There is excellent info on welding cast iron at the site Mikey provided the link to. It explains a lot better than most about the problems encountered when dealing with iron castings.
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Old 12-05-2006, 10:56 AM
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Got that right Oldred, I went to heat one of the clamps on my fab table so I could bend it back to it's proper shape. (It got a little bent from my neandreathal clamping activities )

I heated it evenly with my rosebud to a nice cherry red, pulled on it with a stillson wrench, and it snapped like a twig.

That was the last thing I expected. I brazed it up, I don't expect it to last though. Even though it is genuine Acorn and made in USA, the cast iron they actually used is unidentifiable. So repairing it is a hit and miss deal.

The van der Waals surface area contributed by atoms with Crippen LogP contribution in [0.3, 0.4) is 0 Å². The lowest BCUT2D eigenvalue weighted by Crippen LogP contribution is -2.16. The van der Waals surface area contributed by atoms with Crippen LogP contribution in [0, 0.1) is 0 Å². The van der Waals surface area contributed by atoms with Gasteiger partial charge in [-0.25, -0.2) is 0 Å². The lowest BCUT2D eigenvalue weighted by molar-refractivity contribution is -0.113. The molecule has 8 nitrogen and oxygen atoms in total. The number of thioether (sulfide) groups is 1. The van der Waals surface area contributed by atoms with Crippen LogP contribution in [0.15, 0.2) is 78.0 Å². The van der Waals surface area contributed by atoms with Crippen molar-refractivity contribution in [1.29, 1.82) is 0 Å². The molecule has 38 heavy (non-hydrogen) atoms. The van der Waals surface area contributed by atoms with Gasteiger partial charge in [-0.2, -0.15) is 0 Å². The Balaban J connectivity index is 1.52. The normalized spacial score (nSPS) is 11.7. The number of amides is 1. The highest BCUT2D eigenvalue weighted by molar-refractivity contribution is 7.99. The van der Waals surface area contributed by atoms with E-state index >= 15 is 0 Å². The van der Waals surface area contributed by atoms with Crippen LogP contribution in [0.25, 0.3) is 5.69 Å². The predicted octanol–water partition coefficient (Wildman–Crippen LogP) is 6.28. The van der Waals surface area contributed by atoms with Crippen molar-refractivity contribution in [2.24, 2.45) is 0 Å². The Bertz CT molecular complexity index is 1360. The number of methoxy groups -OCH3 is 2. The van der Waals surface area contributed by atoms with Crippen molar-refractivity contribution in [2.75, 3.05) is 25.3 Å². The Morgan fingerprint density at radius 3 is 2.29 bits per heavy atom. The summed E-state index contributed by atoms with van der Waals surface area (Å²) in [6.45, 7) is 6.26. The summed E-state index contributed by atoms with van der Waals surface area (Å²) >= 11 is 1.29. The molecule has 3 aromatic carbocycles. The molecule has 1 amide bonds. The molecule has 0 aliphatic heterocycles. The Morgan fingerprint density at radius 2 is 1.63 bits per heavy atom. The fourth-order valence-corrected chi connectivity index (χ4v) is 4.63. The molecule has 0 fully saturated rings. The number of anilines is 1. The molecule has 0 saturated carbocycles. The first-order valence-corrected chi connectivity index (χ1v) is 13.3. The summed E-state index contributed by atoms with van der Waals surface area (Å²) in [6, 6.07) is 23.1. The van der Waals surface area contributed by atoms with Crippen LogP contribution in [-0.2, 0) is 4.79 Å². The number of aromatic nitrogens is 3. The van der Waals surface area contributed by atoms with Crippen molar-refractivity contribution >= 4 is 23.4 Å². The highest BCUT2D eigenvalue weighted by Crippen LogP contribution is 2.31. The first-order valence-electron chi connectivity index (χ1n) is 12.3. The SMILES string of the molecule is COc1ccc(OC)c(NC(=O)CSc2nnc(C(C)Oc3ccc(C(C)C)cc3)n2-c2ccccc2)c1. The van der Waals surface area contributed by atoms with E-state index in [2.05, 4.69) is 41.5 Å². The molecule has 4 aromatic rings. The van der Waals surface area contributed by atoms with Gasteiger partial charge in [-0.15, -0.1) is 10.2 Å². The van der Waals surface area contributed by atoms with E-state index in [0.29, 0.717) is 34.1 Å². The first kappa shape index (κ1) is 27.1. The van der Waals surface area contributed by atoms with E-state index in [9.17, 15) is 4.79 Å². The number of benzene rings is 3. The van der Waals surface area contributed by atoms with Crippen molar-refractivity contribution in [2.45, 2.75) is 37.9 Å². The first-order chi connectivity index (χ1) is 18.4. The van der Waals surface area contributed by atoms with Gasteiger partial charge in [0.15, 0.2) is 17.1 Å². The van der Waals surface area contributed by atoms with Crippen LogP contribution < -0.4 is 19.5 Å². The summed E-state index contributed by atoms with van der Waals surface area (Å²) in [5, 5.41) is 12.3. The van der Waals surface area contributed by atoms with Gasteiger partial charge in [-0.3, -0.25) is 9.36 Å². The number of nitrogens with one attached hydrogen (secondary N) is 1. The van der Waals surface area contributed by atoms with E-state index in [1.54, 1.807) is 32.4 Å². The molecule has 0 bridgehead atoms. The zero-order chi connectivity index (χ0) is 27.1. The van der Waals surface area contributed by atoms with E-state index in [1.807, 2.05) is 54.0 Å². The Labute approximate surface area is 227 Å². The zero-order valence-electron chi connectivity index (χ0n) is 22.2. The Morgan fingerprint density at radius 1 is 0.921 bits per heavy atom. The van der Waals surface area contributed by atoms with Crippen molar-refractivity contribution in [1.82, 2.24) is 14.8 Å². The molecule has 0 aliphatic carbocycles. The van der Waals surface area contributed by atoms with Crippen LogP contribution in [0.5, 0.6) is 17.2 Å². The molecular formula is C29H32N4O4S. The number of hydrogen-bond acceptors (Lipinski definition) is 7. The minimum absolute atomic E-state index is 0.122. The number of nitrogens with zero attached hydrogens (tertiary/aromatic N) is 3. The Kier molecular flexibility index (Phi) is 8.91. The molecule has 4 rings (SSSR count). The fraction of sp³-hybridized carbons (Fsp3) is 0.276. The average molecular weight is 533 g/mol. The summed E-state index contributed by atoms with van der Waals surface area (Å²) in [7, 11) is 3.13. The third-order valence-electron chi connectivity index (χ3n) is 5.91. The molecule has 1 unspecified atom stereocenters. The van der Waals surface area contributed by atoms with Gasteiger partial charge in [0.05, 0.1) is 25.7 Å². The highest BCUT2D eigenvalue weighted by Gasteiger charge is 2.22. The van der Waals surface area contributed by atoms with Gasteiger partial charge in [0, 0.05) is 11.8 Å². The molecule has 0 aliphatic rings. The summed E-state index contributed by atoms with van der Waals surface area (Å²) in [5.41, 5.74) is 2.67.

I have one repair that will need some thought, as there are not many options.. Check out the 1923 Seagrave head and barrel assembly.

1014 cubic inch inline 6 with dual underhead cams,, There are some more pics in my gallery.

I was lucky. I was able to stop a well intentioned production welder guy from whipping out the nickel rod and pounding a few passes over it with the big buzz box..

Being as how this is from a motor that was of limited production, and basically irreplaceable, it will need someone a bit smarter than me to spec the repair. I'm going to email the guy who owns that welding advisor website and see what he has to say. I think a brazed patch might be in order, because of all the creeping cracks, but that is just a guess.


Later, mikey
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Old 12-05-2006, 11:05 AM